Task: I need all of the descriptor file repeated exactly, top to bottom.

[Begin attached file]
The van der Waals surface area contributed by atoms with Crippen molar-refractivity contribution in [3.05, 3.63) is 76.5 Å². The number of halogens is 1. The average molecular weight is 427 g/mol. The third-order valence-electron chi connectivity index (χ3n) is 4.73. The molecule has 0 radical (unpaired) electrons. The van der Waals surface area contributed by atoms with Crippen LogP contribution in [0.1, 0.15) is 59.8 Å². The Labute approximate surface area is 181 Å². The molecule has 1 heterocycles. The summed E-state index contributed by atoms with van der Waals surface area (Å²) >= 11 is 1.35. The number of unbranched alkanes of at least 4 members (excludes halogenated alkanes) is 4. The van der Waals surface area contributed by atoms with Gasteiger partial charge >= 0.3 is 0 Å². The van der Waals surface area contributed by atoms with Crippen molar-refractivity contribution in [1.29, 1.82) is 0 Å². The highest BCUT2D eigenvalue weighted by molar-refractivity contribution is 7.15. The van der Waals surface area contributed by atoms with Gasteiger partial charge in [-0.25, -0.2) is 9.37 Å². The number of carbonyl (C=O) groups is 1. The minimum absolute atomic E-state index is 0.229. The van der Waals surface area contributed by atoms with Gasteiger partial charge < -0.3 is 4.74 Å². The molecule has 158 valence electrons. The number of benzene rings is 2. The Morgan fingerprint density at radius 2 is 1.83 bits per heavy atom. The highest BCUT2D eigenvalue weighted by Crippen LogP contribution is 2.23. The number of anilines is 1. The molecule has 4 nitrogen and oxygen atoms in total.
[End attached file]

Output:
The van der Waals surface area contributed by atoms with Crippen molar-refractivity contribution in [3.05, 3.63) is 76.5 Å². The number of halogens is 1. The average molecular weight is 427 g/mol. The third-order valence-electron chi connectivity index (χ3n) is 4.73. The molecule has 0 radical (unpaired) electrons. The van der Waals surface area contributed by atoms with Crippen LogP contribution in [0.1, 0.15) is 59.8 Å². The Labute approximate surface area is 181 Å². The molecule has 1 heterocycles. The summed E-state index contributed by atoms with van der Waals surface area (Å²) >= 11 is 1.35. The number of unbranched alkanes of at least 4 members (excludes halogenated alkanes) is 4. The van der Waals surface area contributed by atoms with Gasteiger partial charge >= 0.3 is 0 Å². The van der Waals surface area contributed by atoms with Crippen molar-refractivity contribution in [1.29, 1.82) is 0 Å². The highest BCUT2D eigenvalue weighted by molar-refractivity contribution is 7.15. The van der Waals surface area contributed by atoms with Gasteiger partial charge in [-0.25, -0.2) is 9.37 Å². The number of carbonyl (C=O) groups is 1. The minimum absolute atomic E-state index is 0.229. The van der Waals surface area contributed by atoms with Gasteiger partial charge < -0.3 is 4.74 Å². The molecule has 158 valence electrons. The number of benzene rings is 2. The Morgan fingerprint density at radius 2 is 1.83 bits per heavy atom. The highest BCUT2D eigenvalue weighted by Crippen LogP contribution is 2.23. The number of anilines is 1. The molecule has 4 nitrogen and oxygen atoms in total.